While Linux 4.10-rc1 was only released yesterday and there will be about two months before it rolls around to the Linux 4.11 merge window, Intel OTC already has new code ready for testing.
Hitting the end of the year as well as yesterday's Linux 4.10-rc1 kernel marking the end of the merge window, here is a look at some kernel development statistics.
The merge window is over and the first release candidate to Linux 4.10 is now available for testing.
For users of the Network File System, there are more NFS client updates coming in the Linux 4.10 kernel.
While the DRM feature updates for Linux 4.10 were already sent in and integrate the AMDGPU improvements for the next kernel release, a fixes pull request sent in now gives more hope for GCN 1.0 "Southern Islands" users wanting to run AMDGPU.
Takashi Iwai submitted all of the sound driver updates on Wednesday for the Linux 4.10 kernel. Intel Skylake audio continues to be refined but there is also a lot of other hardware driver work.
The PCI subsystem updates for the Linux 4.10 merge window were sent in a few days ago.
Here is a look at the new features so far of the Linux 4.10 kernel, less than one week into the two-week merge window process. There is a lot of great improvements and additions to Linux 4.10, but we'll see if it ends up being a bigger release than Linux 4.9.
The media updates for the Linux 4.10 kernel merge window includes promoting a lot of code from staging into the mainline area.
Kernel developer Arnd Bergmann has started a discussion over upping the minimum GCC version that's supported for building the Linux kernel. He's been testing every GCC compiler release from 4.0 through GCC 7 to see the results when building the Linux kernel.
The big batch of ARM changes for the Linux 4.10 kernel have been submitted, including some new ARM platform support and early code for NVIDIA's next-generation Tegra SoC.
The latest pull request to talk about for the Linux 4.10 kernel merge window are the x86 platform driver updates.
The Linux MD/RAID code was updated today in Git for the Linux 4.10 kernel with new functionality.
VFIO, the Virtual Function I/O framework for exposing direct device access to user-space in a secure manner with IOMMU protection, has an important new interface with Linux 4.10.
The HID changes for the Linux 4.10 kernel have been submitted and includes new hardware support.
FBDEV has been slowly fading away for a number of years with DRM drivers becoming more friendly towards embedded use-cases and more. FBDEV hasn't fully died off yet, but as of Linux 4.10 it's now without a maintainer.
Well known Linux kernel developer Greg Kroah-Hartman has sent in his pull requests for the code he oversees for the Linux 4.10 merge window.
David Airlie has sent in all of the Direct Rendering Manager (DRM) driver updates for Linux 4.10.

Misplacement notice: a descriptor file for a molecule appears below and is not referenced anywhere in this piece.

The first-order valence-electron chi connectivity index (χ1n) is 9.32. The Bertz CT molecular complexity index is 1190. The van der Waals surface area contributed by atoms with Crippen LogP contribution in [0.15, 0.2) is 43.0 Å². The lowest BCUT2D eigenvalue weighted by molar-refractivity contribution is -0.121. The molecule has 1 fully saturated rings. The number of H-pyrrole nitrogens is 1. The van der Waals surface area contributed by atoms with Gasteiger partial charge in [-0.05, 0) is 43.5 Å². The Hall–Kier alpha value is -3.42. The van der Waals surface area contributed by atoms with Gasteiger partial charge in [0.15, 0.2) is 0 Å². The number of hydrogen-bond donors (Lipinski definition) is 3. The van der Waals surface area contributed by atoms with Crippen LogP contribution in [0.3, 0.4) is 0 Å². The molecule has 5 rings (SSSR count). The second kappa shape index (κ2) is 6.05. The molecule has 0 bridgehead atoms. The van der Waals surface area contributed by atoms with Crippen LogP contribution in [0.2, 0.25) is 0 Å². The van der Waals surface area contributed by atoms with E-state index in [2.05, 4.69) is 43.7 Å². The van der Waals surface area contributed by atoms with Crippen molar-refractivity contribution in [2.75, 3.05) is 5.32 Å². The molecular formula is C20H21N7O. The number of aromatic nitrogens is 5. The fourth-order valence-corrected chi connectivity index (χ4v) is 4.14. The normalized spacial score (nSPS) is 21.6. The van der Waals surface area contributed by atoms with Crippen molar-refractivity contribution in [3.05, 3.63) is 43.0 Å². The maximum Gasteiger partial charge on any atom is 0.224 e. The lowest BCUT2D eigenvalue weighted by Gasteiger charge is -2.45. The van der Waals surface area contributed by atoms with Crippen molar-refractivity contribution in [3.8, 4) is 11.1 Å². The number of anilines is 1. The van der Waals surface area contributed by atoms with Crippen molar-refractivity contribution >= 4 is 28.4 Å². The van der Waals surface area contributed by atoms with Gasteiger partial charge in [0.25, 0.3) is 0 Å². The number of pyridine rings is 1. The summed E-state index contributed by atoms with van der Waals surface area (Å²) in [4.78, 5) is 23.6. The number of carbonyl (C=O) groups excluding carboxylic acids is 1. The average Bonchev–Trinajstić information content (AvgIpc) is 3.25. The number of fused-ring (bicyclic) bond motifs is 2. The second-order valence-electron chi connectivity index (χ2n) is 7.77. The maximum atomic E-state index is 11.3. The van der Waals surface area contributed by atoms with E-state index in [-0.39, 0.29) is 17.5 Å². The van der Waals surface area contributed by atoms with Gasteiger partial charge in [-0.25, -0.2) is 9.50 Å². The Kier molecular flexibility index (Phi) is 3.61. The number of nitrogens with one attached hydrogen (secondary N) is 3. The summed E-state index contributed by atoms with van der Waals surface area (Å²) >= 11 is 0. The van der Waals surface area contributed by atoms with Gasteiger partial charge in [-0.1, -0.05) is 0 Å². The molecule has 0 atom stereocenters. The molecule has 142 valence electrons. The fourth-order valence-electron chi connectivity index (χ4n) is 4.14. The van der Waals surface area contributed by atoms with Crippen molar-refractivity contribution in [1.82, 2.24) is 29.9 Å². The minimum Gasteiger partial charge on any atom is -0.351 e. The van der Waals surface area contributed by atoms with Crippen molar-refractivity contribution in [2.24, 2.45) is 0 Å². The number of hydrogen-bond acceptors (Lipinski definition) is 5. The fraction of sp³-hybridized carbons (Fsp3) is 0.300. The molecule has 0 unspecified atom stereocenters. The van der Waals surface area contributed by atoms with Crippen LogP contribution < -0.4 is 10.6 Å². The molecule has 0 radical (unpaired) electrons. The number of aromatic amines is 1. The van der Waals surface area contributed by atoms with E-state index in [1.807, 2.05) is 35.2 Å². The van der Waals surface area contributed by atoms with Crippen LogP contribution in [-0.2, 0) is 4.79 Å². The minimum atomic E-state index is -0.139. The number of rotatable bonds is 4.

The libata updates for the Linux 4.10 kernel brings support for ATA Command Priorities, but it's a feature disabled by default.
In addition to the scheduler changes with Turbo Boost Max 3.0 and the EFI changes for Linux 4.10, Ingo Molnar sent in his other pull requests for the code he oversees. Here is a collection of the other highlights.
The scheduler area work is another one of Ingo Molnar's interesting pull requests submitted already for Linux 4.10. Exciting us the most about the scheduler changes for this next kernel version is finally having mainline support for Intel Turbo Boost Max Technology 3.0.
Ingo Molnar has sent in pull requests for the various areas of the Linux kernel he maintains with various feature updates for the just-opened Linux 4.10 merge window. Of the pull requests so far, one of them worth mentioning is the EFI updates.
Earlier today while waiting for the Linux 4.9 release, I ran some fresh gitstats on the latest Linux kernel Git tree to see the latest numbers on the kernel for those interested in some analytics.
Con Kolivas has announced the release of the MuQSS CPU scheduler v0.15 with support for the Linux 4.9 kernel. MuQSS is his evolutionary successor to the BFS scheduler.
The Linux 4.9 kernel has been officially released.
With the Linux 4.10 kernel merge window expected to open this weekend, I was digging around to see whether there was anything new on the BUS1 front and whether we might see it for the next kernel cycle.
Intel developers are working on "five level paging" to overcome the x86_64 limitation of 256 TiB of virtual address space and 64 TiB of physical address space. While you may not have that much memory in your desktop, that limitation is being hit but can be increased through 5-level paging.
Toward the end of November was a discussion that started about potentially dropping all of the FBDEV Linux kernel drivers that are currently in the staging area, but it doesn't look like that will go through, at least until the relevant hardware has seen basic DRM driver ports.
There is a new DRM driver merged into DRM-Next for the Linux 4.10 merge window.
With the Linux 4.9 kernel expected for release this coming weekend, here is a recap of some of the most interesting changes for this next big kernel release.
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